Cosmic crystallography.
Abstract
We assume that the Universe has a non trivial topology whose compact spatial sections have a volume significantly smaller than the horizon volume. By a topological lens effect, such a "folded" space configuration generates multiple images of cosmic sources, e.g. clusters of galaxies. We present a simple and powerful method to unveil non ambiguous observational effects, independently of the sign of the curvature and of the topological type. By analogy with techniques used in crystallography, we look for spikes in the pair separation histogram between cosmic objects in 3D space. The spikes due to multiconnectedness should stand out dramatically. Moreover, their positions and their relative amplitudes would be definite signatures of the topological type and of the underlying geometry. Such a statistical method would thus reveal the shape of space. As illustrative examples, we perform numerical simulations in {OMEGA}=1 Friedmann universes with the six possible closed orientable topologies, which prove the efficiency of our method. Presently available 3D catalogs of galaxy clusters are not deep enough to test our method at sizes greater than lower limits =~600h^1^Mpc previously obtained by other methods. With extensive redshift surveys currently in progress the situation may change in the next decade.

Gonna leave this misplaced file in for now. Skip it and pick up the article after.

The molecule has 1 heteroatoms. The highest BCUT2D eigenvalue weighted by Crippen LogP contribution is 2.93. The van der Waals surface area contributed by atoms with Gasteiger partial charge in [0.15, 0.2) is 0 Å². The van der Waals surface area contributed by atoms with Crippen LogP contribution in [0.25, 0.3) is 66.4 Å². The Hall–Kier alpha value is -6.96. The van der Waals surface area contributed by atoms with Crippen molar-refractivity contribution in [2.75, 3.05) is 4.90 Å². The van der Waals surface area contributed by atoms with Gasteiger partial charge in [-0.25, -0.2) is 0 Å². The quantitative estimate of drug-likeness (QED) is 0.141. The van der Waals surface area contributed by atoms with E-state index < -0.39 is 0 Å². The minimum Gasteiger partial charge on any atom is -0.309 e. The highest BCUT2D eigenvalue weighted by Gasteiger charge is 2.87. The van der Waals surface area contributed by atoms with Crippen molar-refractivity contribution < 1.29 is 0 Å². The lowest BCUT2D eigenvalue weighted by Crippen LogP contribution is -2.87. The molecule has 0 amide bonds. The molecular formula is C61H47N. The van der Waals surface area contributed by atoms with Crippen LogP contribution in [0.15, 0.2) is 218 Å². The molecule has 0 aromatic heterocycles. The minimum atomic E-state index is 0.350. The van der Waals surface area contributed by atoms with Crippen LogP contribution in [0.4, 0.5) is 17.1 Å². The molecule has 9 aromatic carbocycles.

Publication:

Astronomy and Astrophysics
 Pub Date:
 September 1996
 DOI:
 10.48550/arXiv.grqc/9604050
 arXiv:
 arXiv:grqc/9604050
 Bibcode:
 1996A&A...313..339L
 Keywords:

 COSMOLOGY: LARGE SCALE STRUCTURE OF UNIVERSE;
 MISCELLANEOUS;
 METHODS: MISCELLANEOUS;
 General Relativity and Quantum Cosmology;
 Astrophysics
 EPrint:
 to appear in Astronomy and Astrophysics. Contains 11 pages, 14 Postscript figures, use A&